Asia

Philippine factory fire: Death toll rises to 72

A view of a gutted footwear factory in Valenzuela, Metro Manila in the Philippines on 14 May 2015. Image copyright Reuters
Image caption Large fires have been relatively common in the Philippines, particularly in slum areas

The death toll in a fire that destroyed a shoe factory in the Philippine capital has risen to 72, officials say.

Police have vowed to take swift action against those responsible, amid workers' claims of poor health and safety standards.

"Definitely there will be charges here, because people died," acting national police chief Leonardo Espina said.

Police say the fire started when sparks from welding work ignited flammable chemicals near the building's entrance.

The Philippines has lax safety standards and large fires are relatively common, particularly in slum areas.

Charges to follow

Wednesday's fire spread quickly and a few people escaped. Many more were trapped on the second floor of the building, where, according to survivors, iron grills on windows prevented their escape.

Most of the victims are thought to have suffocated in thick black smoke from burning rubber and chemicals.

Image copyright Reuters
Image caption Retrieving bodies from the dangerous wreckage of the factory is taking time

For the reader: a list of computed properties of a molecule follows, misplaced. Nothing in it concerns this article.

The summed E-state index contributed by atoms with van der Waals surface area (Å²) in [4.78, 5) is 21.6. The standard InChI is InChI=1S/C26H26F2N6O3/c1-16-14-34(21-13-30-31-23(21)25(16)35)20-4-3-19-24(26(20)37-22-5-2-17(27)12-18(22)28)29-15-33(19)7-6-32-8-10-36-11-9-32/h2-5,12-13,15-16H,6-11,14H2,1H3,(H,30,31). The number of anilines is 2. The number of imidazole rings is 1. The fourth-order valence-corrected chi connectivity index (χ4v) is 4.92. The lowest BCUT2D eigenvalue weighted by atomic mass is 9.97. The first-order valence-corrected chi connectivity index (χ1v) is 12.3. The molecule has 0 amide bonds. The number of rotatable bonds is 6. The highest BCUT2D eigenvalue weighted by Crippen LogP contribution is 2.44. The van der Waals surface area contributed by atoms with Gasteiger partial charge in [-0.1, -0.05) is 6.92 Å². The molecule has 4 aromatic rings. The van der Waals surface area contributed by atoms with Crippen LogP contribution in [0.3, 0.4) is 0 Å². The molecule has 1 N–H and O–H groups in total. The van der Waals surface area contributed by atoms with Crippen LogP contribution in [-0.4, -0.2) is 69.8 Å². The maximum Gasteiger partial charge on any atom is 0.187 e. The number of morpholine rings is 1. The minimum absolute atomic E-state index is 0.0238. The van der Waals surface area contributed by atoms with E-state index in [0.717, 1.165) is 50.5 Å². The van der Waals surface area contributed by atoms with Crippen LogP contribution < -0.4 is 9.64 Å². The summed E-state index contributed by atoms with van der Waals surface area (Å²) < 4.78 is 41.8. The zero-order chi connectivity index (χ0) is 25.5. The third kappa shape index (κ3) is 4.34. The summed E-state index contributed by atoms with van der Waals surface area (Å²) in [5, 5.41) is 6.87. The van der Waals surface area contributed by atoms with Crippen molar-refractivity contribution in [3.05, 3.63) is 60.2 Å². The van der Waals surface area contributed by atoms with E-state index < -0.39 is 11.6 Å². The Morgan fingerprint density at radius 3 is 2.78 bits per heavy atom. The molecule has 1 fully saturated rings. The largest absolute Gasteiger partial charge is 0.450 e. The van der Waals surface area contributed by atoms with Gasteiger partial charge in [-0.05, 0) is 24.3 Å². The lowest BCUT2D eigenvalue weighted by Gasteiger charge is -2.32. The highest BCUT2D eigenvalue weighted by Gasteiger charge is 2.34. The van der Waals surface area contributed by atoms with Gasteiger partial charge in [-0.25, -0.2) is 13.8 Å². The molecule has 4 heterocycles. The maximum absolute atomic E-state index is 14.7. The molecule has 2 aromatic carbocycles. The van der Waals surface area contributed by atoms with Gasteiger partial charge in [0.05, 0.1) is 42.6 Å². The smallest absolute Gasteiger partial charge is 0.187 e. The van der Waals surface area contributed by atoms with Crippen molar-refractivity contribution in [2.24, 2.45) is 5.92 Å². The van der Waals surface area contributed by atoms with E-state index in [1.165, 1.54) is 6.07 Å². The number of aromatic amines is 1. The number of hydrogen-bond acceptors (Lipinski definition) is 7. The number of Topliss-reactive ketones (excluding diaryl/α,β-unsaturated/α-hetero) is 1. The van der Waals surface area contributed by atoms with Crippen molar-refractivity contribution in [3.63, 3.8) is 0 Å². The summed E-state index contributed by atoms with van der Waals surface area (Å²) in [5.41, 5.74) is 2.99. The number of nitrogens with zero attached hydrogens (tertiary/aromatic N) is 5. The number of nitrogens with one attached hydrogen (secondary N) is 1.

Image copyright Reuters
Image caption Survivors say they were unaware of any fire safety regulations
Image copyright EPA
Image caption Friends and relatives face an agonising wait identifying the bodies

"Regardless of whether it was an accident or arson, people died. We are just determining what exactly happened so that we can clearly define what charges to file," Mr Espina told reporters on Thursday.

The owner of the factory, which is operated by Kentex Manufacturing and produces rubber flip flops and sandals, said about 200 to 300 people were inside the building at the time of the fire.

The mayor of the Valenzuela district, Rexlon Gatchalian, told the AFP news agency he did not expect the death toll to rise much further, as the number of bodies retrieved matched the number of people missing.

Image copyright AFP
Image caption People have gathered outside the gutted factory to protest against working conditions there

Survivors and relatives of the victims told the news agency that factory employees worked for below minimum wage, surrounded by chemicals, and unaware of fire safety standards.

"We were running not knowing exactly where to go," one of the survivors, Lisandro Mendoza, said.

Some of those trapped texted family members asking for help, local media reported.

The process of identifying the bodies will take time, officials warn, as fingerprints can no longer be used to identify the charred remains of the victims.

The factory is in the rundown district of Valenzuela in the north of the capital.


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